Charles Daye holds a figurine of a professor given to him by his sister-in-law, Jean Lawson. Photo courtesy of the University Gazette.
Story courtesy of the University Gazette. Reposted here with permission.
Charles Daye has accomplished many things in his 70 years, but one task stands out as a source of recurring satisfaction.
“One of the things I like to do is mow my lawn,” Daye said. “The thing about it is, after you are done, you can look around and see the results immediately.”
As he steps away this month from a 42-year career as a law professor, he does so knowing that the full sweep of his work is one he will not live to see.
“There is an ancient Greek proverb that says, ‘A society grows great when old men plant trees whose shade they shall never sit in.’
“That spoke to me,” he said.
But one former student, Jack Boger '74, said Daye did not need to worry about his lasting impact and legacy.
“There are hundreds of former students who are now successful lawyers who can point to Charles Daye and the programs he started and say, ‘I would not have made it through law school if not for him,’” said Boger, the outgoing dean of Carolina’s School of Law.
Boger came to Carolina in the early 1970s as a former Yale divinity student ready to study law and became a student of Daye’s.
As a teacher, Boger said, “Professor Daye made you feel as if the law was something that was accessible to you.
“High quality and rigor characterized his teaching, but there was a humanity that came through along with his sense of the social dimensions of law. He brought you in as a junior colleague to think about law.”
When Boger joined the law school as a faculty member in 1990, he saw a deeper connection to Daye as a trusted colleague and friend.
“He has the personality and the temperament that makes him the wisest man in the room,” Boger said. “When faculty members would have meetings and difficult issues would arise, Charles had a way of contributing the most substantive judgments and yet doing so in a gracious, inclusive way that the situation demanded.”
An honors student at N.C. Central University and Columbia School of Law, Daye clerked for Chief Judge Harry Phillips of the U.S. Court of Appeals for the Sixth Circuit before entering private practice with Covington & Burling in Washington, D.C.
When he joined the law faculty at Carolina in 1972, Daye began a life of scholarship marked by extensive public service. He left Carolina in 1981 to serve as dean of the law school at N.C. Central before coming back to Carolina in 1985.
“I decided that academic life as a teacher was better than academic life as an administrator,” Daye said.
In the nearly 30 years since, he said he has never doubted that decision.
Daye’s curriculum vitae is impressive.
He has co-authored two books, “Housing and Community Development,” a course book now in its fourth edition, and “North Carolina Law of Torts,” now in its third edition.
He also has published articles, essays, book reviews and monographs on a variety of subjects including an empirical analysis of educational diversity, housing, state administrative procedure, torts, constitutional law, ethics in law school admissions, affirmative action and academic support programs.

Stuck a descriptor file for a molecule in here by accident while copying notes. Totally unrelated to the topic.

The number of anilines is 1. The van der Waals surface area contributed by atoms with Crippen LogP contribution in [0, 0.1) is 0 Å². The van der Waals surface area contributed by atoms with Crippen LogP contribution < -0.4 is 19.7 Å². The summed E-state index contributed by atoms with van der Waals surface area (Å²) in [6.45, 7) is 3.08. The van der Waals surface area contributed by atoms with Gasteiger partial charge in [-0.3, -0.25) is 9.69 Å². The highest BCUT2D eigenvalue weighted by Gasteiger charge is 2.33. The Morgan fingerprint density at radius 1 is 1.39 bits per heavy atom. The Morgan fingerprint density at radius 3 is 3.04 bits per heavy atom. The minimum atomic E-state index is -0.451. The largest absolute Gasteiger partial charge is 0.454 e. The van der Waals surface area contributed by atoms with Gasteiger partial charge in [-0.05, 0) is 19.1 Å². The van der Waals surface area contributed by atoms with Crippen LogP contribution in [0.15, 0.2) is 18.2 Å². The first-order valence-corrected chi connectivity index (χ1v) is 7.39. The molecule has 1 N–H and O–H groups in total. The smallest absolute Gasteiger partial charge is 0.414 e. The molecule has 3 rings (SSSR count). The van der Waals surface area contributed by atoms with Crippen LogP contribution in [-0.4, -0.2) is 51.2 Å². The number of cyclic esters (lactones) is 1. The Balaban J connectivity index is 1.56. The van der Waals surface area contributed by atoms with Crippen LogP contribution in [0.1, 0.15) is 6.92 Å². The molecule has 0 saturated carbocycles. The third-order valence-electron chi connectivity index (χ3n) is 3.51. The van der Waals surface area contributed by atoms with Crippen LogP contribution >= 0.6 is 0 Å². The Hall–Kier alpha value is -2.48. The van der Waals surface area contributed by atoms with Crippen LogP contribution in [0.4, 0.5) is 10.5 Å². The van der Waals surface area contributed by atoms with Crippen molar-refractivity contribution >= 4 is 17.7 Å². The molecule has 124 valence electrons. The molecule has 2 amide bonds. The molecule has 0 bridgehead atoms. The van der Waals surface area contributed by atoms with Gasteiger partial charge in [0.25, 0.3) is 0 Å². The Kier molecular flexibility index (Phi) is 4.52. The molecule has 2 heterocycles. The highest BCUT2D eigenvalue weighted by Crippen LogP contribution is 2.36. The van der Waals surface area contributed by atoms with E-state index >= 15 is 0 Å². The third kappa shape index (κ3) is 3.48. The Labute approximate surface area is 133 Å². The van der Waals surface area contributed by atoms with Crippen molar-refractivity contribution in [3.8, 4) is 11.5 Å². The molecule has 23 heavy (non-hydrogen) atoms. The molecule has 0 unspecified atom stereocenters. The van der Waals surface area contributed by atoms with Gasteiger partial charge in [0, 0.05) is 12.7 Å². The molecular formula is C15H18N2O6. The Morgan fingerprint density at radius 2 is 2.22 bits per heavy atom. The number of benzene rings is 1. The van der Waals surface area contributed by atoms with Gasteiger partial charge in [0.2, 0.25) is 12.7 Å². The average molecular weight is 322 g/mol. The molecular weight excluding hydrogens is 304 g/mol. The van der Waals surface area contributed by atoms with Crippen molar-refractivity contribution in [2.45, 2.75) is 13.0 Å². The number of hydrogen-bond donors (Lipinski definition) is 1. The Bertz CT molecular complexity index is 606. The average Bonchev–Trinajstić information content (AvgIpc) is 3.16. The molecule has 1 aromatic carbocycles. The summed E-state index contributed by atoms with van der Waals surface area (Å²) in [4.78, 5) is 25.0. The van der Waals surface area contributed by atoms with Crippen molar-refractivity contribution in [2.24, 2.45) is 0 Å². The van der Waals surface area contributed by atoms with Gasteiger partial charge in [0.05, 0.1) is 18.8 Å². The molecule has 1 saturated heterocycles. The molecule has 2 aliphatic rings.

In addition, he is the deputy director of the UNC Center for Civil Rights. For 15 years, he served as chair of the University’s Committee on Scholarships and Student Aid, and he has chaired the University’s Diversity and Multicultural Affairs Advisory Board.
The Law School Admission Council, which assists the nation’s law school admissions activities, named Daye to its board in 1988 and in 1991 elected him to a standard two-year term as president and spokesperson.
Faced with legal challenges to affirmative action admissions policies, the Association of American Law Schools drafted Daye to serve on a special Diversity Task Force in 1999 and a Joint Committee on Diversity in 2001.
In 2003, he helped co-author an amicus curiae brief for Carolina’s law school that he hopes helped persuade the U.S. Supreme Court to preserve affirmative action in college and university admissions.
Except during his four years at N.C. Central, Daye also has been the adviser to Carolina’s Black Law Students Association since 1972.
“The thing that absolutely makes this job worth doing is the opportunity to work with the students in the classroom and broadly in the academic enterprise,” Daye said. “That’s it. The rest of it is just the penance you have to pay for having the great privilege of being a law professor.”
In 2004, Boger said, he was honored to recite Daye’s impressive record of service as he read the citation for Daye when he received the Thomas Jefferson Award, which honors broad University service and an embodiment of Jefferson’s ideals. It is one of the highest distinctions the University can bestow on a faculty member.
He did so again in 2012, Boger said, when Daye was selected to receive the law school’s newly created annual service award. When Boger learned that Daye planned to retire at the end of the 2013–14 academic year, he knew that the award itself should bear Daye’s name.
To universal law faculty acclaim, Boger announced in April that the award would henceforth be known as the Charles E. Daye Award for Excellence in Faculty Service.
“Charles is, and will always be, the exemplar of what we hope our faculty will strive for,” Boger said.
--By Gary Moss, University Gazette
Civil Rights Act spurred rise of ‘the university of the people’
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